European Commission President Jean-Claude Juncker called yesterday for the establishment of a 10,000-strong EU border and coastguard force for two years to protect its borders, as the bloc bolsters efforts to reduce migration. The force will also have the power to use armed force on the E.U.'s external borders.
The announcements came during Juncker's annual State of the Union address to the European Parliament. It comes at a critical juncture for the EU, amid a rise in populist and nationalist forces who have seized on the migration issue to show where Europe is falling short.
"The European Commission is today proposing to strengthen the European Border and Coast Guard to better protect our external borders with an additional 10,000 European border guards by 2020," Juncker said in his speech to the European Parliament, as reported by Agence France-Presse (AFP).
The goal, if achieved, would be a significant boost from the current pan-EU force of 1,300 staff to help individual member states patrol their borders. The commission is also proposing the border force have greater powers to deport people classified as economic migrants who are fleeing poverty and seeking jobs.
The State of the Union address laid out the commission's political priorities for the year ahead, and comes ahead of EU elections in May 2019, in which populists and nationalists could make strong gains. The proposals require the approval of EU member states and lawmakers before they can take effect.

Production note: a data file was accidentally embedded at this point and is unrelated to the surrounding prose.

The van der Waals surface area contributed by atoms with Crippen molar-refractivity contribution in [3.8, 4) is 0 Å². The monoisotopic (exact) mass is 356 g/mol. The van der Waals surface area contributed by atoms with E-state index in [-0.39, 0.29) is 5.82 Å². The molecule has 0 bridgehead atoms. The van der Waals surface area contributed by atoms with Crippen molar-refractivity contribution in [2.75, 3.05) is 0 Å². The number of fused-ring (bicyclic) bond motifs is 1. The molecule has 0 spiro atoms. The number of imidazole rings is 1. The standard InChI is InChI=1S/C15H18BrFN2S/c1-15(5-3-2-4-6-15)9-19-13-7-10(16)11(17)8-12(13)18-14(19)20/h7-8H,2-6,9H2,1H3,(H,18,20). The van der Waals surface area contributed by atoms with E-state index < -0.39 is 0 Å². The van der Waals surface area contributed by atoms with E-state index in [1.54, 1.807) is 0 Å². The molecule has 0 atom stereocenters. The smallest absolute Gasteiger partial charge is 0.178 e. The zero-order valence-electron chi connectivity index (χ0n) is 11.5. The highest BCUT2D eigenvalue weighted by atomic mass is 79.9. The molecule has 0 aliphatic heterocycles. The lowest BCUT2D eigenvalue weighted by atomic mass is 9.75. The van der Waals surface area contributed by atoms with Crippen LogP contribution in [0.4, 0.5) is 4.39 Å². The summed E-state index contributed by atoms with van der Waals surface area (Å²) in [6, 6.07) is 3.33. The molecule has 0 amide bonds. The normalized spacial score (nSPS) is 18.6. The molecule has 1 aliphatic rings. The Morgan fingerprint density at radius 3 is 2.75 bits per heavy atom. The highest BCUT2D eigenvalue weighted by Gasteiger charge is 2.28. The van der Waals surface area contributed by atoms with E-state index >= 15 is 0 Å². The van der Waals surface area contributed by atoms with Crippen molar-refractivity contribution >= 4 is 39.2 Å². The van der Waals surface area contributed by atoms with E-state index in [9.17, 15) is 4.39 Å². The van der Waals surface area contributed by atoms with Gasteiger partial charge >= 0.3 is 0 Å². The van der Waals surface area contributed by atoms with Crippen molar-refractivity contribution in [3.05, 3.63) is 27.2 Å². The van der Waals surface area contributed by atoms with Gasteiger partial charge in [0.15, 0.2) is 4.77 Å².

The proposals came a week before EU leaders hold informal talks in Salzburg, where migration will be high on the agenda. German Chancellor Angela Merkel described migration as the biggest challenge the EU is facing, calling it a "significantly larger" threat to the bloc's unity than the eurozone financial crisis had been.
As the EU has yet to find common ground or policy for saving the lives of migrants at sea, a human rights group accused EU member states for an increase in the Mediterranean migrant death toll.
The journey by land through the Sahara and then across the Mediterranean remains the world's deadliest migration route, and as polarizing as ever in European politics. Italy's Interior Minister Matteo Salvini, who is also the head of the far-right League party and a prominent member of the new Italian government, is leading a high-profile campaign to exclude humanitarian rescue ships from Italian ports. He also argues that European countries should find a way to block the migrants before they leave Africa or send boats with asylum seekers back to the ports where they came from, including to Libya's harbors. Besides Italy, governments in Austria and central Europe argue that the EU can only bring migration under control by closing its borders to new arrivals, while opposing efforts to redistribute asylum seekers within the bloc.
The number of migrants reaching the EU has in fact dropped sharply since the height of the crisis in 2015 when more than a million arrived from the Middle East and Africa, mostly by sea from Turkey to Greece and then overland across the Balkans. That route was largely shut by a 2016 agreement between the EU and Turkey. The other main route, the frequently deadly crossing from North Africa to Italy, remains open, but numbers have declined substantially in the past year as Libyan armed factions have cut down on people smuggling. Still the issue remains sharply divisive across Europe.
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